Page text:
• Iris innominata X Iris douglasiana: 'Arlington Royal Peach', 'Armida', 'Banbury Melody', 'Blue Serenade', 'Elfin Motley', 'Elfin Prince', 'Fairy Child', 'Fairy Cloak', 'Fairy Fay', 'Fairy Flight', 'Goblin Gold', 'Jemmy O'Goblin', 'Lemonade Springs', 'Leprechaun', 'Mystic Rose', 'Pacific Rose', 'Ruffled Princess', 'Sugar Candy', 'Sundown Yosemite', 'Sunset Dale', 'Tranquil Dale', 'Twinkalino', 'Vecta', 'Veined Mystery', 'West Coast Delight'.
  • Iris munzii X Iris douglasiana: 'Alma Abell', 'Bob's Blue Boy', 'Rio Tulare', 'Rustic Canyon'.
  • Iris douglasiana and Iris purdyi: 'Mendocino Morn'.
  • Iris douglasiana X Iris tenax: 'Dougtenax'.
  • Iris tenax X Iris douglasiana: 'Tewat'.

Iris douglasiana and Series Longipetala
  • Iris missouriensis X Iris douglasiana: 'Monwat'.
  • Iris longipetala X Iris douglasiana: 'Longwat'.

Iris douglasiana and Series Ensata
  • Iris douglasiana X Iris lactea: 'Calsata hybrids', 'Hamadryad'.

Cal-Sibes;
  • Iris douglasiana X Iris chrysographes: 'Dougraphes'.
  • Iris chrysographes X Iris douglasiana: 'Chrysodoug', 'Margot Holmes'.
  • Iris douglasiana X Iris clarkei: 'Far Voyager'.
  • Iris douglasiana X Sino-Siberian: ‘Fair Colleen', 'Swirling Mist'.
  • Iris douglasiana X Iris sanguinea: 'Royal Californian'.
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Distribution and Cultivation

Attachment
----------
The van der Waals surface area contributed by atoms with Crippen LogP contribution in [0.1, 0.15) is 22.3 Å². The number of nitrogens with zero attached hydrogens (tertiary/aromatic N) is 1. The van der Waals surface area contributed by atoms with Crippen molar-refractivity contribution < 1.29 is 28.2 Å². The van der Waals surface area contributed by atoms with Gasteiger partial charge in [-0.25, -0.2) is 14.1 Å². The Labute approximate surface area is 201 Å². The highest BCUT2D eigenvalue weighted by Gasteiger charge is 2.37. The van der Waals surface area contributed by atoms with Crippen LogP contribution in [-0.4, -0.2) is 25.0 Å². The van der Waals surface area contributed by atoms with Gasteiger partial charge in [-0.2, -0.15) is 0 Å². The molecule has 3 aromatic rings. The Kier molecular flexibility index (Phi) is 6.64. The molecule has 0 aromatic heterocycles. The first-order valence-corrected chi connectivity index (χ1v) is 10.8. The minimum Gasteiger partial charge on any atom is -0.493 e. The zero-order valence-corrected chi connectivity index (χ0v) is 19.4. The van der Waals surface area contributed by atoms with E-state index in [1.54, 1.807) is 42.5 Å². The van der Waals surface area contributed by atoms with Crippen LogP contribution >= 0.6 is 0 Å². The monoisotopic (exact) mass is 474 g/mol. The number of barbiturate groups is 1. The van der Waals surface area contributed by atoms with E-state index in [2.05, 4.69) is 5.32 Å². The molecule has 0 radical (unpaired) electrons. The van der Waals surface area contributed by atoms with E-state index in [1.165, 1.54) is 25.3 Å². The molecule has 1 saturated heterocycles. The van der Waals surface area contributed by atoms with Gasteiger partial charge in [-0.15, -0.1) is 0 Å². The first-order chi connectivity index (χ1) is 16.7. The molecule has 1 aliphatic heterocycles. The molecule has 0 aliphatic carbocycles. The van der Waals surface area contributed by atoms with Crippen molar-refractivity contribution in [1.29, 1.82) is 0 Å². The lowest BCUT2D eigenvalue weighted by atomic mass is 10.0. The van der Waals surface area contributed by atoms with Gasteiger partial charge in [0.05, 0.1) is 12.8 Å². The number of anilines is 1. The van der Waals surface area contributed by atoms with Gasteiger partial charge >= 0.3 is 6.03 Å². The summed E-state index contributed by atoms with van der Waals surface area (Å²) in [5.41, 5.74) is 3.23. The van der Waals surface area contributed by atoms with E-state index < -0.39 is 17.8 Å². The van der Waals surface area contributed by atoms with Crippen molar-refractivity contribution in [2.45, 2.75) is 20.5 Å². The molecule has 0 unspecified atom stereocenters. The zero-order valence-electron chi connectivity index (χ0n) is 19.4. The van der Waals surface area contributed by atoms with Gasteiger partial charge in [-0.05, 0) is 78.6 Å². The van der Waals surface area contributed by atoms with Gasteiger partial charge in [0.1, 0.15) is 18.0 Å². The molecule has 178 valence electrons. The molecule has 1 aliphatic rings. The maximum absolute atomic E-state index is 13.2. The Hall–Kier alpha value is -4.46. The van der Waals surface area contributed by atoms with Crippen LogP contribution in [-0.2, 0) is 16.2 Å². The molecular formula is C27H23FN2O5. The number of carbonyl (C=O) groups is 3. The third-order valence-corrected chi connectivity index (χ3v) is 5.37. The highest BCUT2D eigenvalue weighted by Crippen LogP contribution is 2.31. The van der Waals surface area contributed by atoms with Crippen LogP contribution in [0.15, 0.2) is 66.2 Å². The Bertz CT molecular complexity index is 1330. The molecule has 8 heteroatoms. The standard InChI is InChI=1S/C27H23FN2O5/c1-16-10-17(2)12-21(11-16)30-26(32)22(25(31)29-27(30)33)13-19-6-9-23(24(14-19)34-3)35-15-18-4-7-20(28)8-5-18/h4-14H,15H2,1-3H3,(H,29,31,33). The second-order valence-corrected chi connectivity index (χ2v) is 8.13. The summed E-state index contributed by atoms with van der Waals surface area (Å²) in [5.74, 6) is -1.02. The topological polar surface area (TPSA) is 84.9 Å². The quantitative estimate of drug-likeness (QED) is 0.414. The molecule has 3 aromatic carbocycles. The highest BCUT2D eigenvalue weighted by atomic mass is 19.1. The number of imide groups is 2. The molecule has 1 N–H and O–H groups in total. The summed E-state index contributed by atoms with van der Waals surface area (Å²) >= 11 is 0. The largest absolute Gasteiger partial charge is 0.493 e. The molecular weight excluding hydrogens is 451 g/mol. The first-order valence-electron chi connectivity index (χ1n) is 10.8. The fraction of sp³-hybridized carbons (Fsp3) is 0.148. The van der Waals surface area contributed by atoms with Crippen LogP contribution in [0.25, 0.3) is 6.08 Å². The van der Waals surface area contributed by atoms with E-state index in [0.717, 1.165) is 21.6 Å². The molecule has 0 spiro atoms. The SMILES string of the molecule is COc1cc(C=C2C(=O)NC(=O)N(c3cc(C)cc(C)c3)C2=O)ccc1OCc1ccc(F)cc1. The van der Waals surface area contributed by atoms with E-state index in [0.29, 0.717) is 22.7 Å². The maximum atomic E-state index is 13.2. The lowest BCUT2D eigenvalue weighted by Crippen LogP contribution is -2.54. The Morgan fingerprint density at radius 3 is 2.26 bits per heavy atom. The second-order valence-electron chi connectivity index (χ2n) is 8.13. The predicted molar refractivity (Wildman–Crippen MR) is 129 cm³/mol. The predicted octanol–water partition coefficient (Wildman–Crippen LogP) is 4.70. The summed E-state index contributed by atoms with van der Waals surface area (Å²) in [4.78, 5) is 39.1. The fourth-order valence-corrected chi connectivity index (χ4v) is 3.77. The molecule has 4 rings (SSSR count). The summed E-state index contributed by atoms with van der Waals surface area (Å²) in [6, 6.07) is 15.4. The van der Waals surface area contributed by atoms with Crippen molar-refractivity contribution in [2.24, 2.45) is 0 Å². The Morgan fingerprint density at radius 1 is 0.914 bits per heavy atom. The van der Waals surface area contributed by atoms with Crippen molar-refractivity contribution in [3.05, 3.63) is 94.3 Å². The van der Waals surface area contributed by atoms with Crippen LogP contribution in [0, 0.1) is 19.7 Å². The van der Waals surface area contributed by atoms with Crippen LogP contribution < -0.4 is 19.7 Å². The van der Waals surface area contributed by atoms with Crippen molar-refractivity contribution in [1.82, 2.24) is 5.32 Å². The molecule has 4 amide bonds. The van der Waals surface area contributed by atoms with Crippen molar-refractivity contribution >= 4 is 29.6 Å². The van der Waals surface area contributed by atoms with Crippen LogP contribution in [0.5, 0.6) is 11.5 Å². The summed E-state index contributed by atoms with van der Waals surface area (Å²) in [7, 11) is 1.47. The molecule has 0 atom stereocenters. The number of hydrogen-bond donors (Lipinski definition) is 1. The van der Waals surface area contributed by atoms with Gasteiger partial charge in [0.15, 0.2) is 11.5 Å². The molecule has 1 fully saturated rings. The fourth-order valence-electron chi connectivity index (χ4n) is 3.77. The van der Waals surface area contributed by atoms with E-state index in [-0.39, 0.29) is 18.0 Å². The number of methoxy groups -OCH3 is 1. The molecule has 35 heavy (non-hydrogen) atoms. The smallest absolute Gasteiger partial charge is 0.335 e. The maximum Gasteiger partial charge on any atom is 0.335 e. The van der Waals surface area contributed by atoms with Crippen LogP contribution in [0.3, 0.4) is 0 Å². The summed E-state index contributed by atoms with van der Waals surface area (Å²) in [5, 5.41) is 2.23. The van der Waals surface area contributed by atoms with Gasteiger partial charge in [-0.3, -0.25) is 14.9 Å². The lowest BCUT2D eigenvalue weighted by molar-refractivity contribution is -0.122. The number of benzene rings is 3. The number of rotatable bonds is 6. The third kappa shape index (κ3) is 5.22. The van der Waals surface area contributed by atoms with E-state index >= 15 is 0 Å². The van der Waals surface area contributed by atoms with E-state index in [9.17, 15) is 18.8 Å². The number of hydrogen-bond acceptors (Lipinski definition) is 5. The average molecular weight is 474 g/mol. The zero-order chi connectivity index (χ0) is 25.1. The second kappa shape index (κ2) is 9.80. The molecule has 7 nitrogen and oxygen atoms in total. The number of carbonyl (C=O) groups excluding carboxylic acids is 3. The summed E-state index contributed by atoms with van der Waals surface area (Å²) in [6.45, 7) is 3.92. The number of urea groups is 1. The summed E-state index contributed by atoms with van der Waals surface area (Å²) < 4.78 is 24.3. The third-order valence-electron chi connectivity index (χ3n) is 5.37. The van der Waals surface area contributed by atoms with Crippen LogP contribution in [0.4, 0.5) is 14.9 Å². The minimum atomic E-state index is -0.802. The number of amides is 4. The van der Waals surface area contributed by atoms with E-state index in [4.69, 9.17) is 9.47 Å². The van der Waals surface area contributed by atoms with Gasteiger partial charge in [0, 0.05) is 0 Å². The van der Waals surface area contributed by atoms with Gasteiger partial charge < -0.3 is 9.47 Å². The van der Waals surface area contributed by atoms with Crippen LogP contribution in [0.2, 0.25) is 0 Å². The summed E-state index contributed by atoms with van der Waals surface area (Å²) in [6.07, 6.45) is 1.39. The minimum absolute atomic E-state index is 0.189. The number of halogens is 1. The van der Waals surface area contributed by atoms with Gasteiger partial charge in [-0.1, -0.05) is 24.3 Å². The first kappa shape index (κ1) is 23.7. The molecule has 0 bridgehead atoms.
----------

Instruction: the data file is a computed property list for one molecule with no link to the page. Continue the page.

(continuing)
Distribution: The distribution of the species gives clues as to its cultural requirements, although plants in cultivation can often tolerate a wider range of variables:
The species is found in the following region: Oregon and California

Bonap's North American Plant Atlas shows the following map reproduced by permission of Kartesz, J.T., The Biota of North America Program (BONAP). 2015. Taxonomic Data Center. (http://www.bonap.net/tdc). Chapel Hill, N.C. [maps generated from Kartesz, J.T. 2015. Floristic Synthesis of North America, Version 1.0. Biota of North America Program (BONAP). (in press)]
Cultivation;
Prefers moist soil, but can be grown in good garden soil, well-drained and flourishes in full sun to part shade.

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-- Main.RPries - 2009-11-25
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BA-I-DOUGLASIANA_PCNSC.jpgjpg BA-I-DOUGLASIANA_PCNSC.jpg manage 28 K 20 Sep 2010 - 11:42 UnknownUser Lorena Reid photo
BA-I-DOUGLASIANA_PCNSCcrppd.jpgjpg BA-I-DOUGLASIANA_PCNSCcrppd.jpg manage 29 K 20 Sep 2010 - 11:42 UnknownUser Lorena Reid photo
Idouglasiana01.jpgjpg Idouglasiana01.jpg manage 62 K 21 Sep 2014 - 21:41 Main.TLaurin Photo by John Weiler
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Iris_douglasiana-13.jpgjpg Iris_douglasiana-13.jpg manage 79 K 08 Jun 2011 - 19:48 Main.ksayce Iris_douglasiana
Iris_douglasiana-15a.jpgjpg Iris_douglasiana-15a.jpg manage 78 K 08 Jun 2011 - 19:49 Main.ksayce Iris_douglasiana
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Iris_doulasiana_M_C.jpgjpg Iris_doulasiana_M_C.jpg manage 53 K 21 Jul 2010 - 10:05 Main.rivdel Iris douglasiana. Monterey Coast, by Stephanie Boot
Irisdouglasiana01.jpgjpg Irisdouglasiana01.jpg manage 62 K 18 Sep 2014 - 16:18 Main.TLaurin Photo by Adele and Lewis Lawyer
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douglasiani12.jpgjpg douglasiani12.jpg manage 87 K 08 Sep 2013 - 21:11 Main.TLaurin Photo by Matilija Nursery
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Topic revision: r24 - 06 Feb 2017, TLaurin